As a small business consultant, I have a real heart and passion for helping small businesses succeed. Unfortunately, this often gets me in trouble. I find myself wanting to help the business in front of me succeed more than I want my own success. This may seem like a weird problem to have at first glance, but the bigger issue is that it can often set both me and my clients up for failure. I have spent the last couple of months trying to work with companies on commission only. I work to build and manage a sales team and, for my efforts, I get a portion of sales. This no upfront cost model seemed like a win-win. Who could turn free growth down?
The biggest problem with free is that it holds no value. People hear free and it is hard for them to understand the work, time, and effort that goes into whatever is being given away. I got a lot of praise in the business community for my business model but I don’t think that anyone could have guessed the mess that it would create.
I have learned a lot about human nature in the last few months:
Free is not a motivator
When something is given away, there is no motivation to make it work. Free means that you can take it and forget about it there is no commitment involved. When someone has to purchase something, they cherish it and take care of it.
People are suspicious of free
Nothing in this world is free, right? Thanks to countless false advertisements and gotcha-marketing, free has become synonymous with scams and even fraud.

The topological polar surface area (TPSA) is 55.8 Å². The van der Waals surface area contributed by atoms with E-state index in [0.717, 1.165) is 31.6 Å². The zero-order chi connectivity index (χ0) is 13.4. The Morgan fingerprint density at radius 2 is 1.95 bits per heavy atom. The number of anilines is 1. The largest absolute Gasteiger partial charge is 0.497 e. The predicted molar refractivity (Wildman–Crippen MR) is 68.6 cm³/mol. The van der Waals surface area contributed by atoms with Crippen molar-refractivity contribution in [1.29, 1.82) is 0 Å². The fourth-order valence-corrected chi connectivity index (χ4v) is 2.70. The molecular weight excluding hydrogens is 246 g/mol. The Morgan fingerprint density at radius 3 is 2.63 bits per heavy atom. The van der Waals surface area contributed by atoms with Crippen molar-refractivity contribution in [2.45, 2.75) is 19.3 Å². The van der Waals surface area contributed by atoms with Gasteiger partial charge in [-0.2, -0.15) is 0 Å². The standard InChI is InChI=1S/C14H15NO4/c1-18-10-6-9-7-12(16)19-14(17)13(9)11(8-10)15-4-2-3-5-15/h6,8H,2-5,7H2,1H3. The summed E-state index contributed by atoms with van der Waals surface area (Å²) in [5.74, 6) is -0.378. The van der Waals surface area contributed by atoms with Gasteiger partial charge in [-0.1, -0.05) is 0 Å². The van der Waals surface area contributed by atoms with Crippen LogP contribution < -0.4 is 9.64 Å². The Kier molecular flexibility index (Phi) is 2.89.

Free does not foster respect and partnership
If you give something away, you are saying that it holds no value. Respect and strong partnerships must be built on a solid foundation, a foundation that says both parties have equal value to exchange with each other.
People won’t work for free
No one has ever taken a job for free. Even in an unpaid internship, the intern is compensated with college credit, new skills, and strong connections in their field of choice. A few years ago, eager sales professionals would line up for commission only jobs, but in today’s economy, people desire security and a steady paycheck more than the promise of uncapped earning potential.
If you give one thing away for free, people always demand and expect more
Free seems to be a slippery slope. Once people get something for free, they always demand more. If you were willing to do one thing for free, why would you not be willing to do everything for free? This goes back to the fact that frees holds no value. By starting a relationship off by saying that your skills have no value, it is very difficult to turn the page and suddenly expect to have your skills treated as valuable.
Most companies struggle with the issue of free from both sides. On one hand, we want to find innovative ways of promoting our products and services, but we must be careful to not devalue what we offer in the pursuit of new clients and customers. We either believe in the value of what we sell or we don’t. If you value what you sell, draw that line in the sand and find people who will also value it.
The hypocrisy of free is that, as business owners, we don’t want to give away our products but we also hate bills. We find ourselves stagnating our growth potential because we are unwilling to spend money where it needs to be spent. The lesson that I have learned about free is twofold: First, value your offerings enough to find those who value you. Second, value your business enough to grow it. Don’t go jumping over dollars you could have earned to save a penny. In the end, be weary of free, don’t go accepting it as fair tender for what you have to offer, and don’t expect others to give away their hard work. Business is a very valuable commodity; let’s not devalue it by chasing after free.
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